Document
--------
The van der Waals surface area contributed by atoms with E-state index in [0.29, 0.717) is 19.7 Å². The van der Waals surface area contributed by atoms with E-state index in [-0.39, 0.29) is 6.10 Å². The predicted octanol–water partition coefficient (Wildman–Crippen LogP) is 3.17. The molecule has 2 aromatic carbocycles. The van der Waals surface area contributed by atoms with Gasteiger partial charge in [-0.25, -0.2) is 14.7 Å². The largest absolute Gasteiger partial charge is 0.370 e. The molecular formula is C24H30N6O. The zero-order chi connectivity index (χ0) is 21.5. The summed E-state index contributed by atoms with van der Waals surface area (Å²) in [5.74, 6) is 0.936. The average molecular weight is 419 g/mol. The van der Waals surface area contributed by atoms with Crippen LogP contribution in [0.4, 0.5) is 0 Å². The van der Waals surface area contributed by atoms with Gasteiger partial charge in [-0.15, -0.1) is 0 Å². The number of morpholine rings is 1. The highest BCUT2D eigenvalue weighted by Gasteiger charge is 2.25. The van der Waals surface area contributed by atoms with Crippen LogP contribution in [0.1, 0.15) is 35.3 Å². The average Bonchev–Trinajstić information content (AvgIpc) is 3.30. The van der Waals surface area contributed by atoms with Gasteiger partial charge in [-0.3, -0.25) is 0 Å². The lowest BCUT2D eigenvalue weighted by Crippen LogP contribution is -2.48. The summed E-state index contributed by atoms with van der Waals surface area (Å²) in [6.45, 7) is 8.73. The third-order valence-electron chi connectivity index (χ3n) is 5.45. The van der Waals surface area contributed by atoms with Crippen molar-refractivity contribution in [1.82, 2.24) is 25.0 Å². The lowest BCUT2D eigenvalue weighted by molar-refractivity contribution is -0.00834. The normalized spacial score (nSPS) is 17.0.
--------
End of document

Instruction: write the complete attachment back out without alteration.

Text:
The van der Waals surface area contributed by atoms with E-state index in [0.29, 0.717) is 19.7 Å². The van der Waals surface area contributed by atoms with E-state index in [-0.39, 0.29) is 6.10 Å². The predicted octanol–water partition coefficient (Wildman–Crippen LogP) is 3.17. The molecule has 2 aromatic carbocycles. The van der Waals surface area contributed by atoms with Gasteiger partial charge in [-0.25, -0.2) is 14.7 Å². The largest absolute Gasteiger partial charge is 0.370 e. The molecular formula is C24H30N6O. The zero-order chi connectivity index (χ0) is 21.5. The summed E-state index contributed by atoms with van der Waals surface area (Å²) in [5.74, 6) is 0.936. The average molecular weight is 419 g/mol. The van der Waals surface area contributed by atoms with Crippen LogP contribution in [0.4, 0.5) is 0 Å². The van der Waals surface area contributed by atoms with Gasteiger partial charge in [-0.15, -0.1) is 0 Å². The number of morpholine rings is 1. The highest BCUT2D eigenvalue weighted by Gasteiger charge is 2.25. The van der Waals surface area contributed by atoms with Crippen LogP contribution in [0.1, 0.15) is 35.3 Å². The average Bonchev–Trinajstić information content (AvgIpc) is 3.30. The van der Waals surface area contributed by atoms with Gasteiger partial charge in [-0.3, -0.25) is 0 Å². The lowest BCUT2D eigenvalue weighted by Crippen LogP contribution is -2.48. The summed E-state index contributed by atoms with van der Waals surface area (Å²) in [6.45, 7) is 8.73. The third-order valence-electron chi connectivity index (χ3n) is 5.45. The van der Waals surface area contributed by atoms with Crippen molar-refractivity contribution in [1.82, 2.24) is 25.0 Å². The lowest BCUT2D eigenvalue weighted by molar-refractivity contribution is -0.00834. The normalized spacial score (nSPS) is 17.0.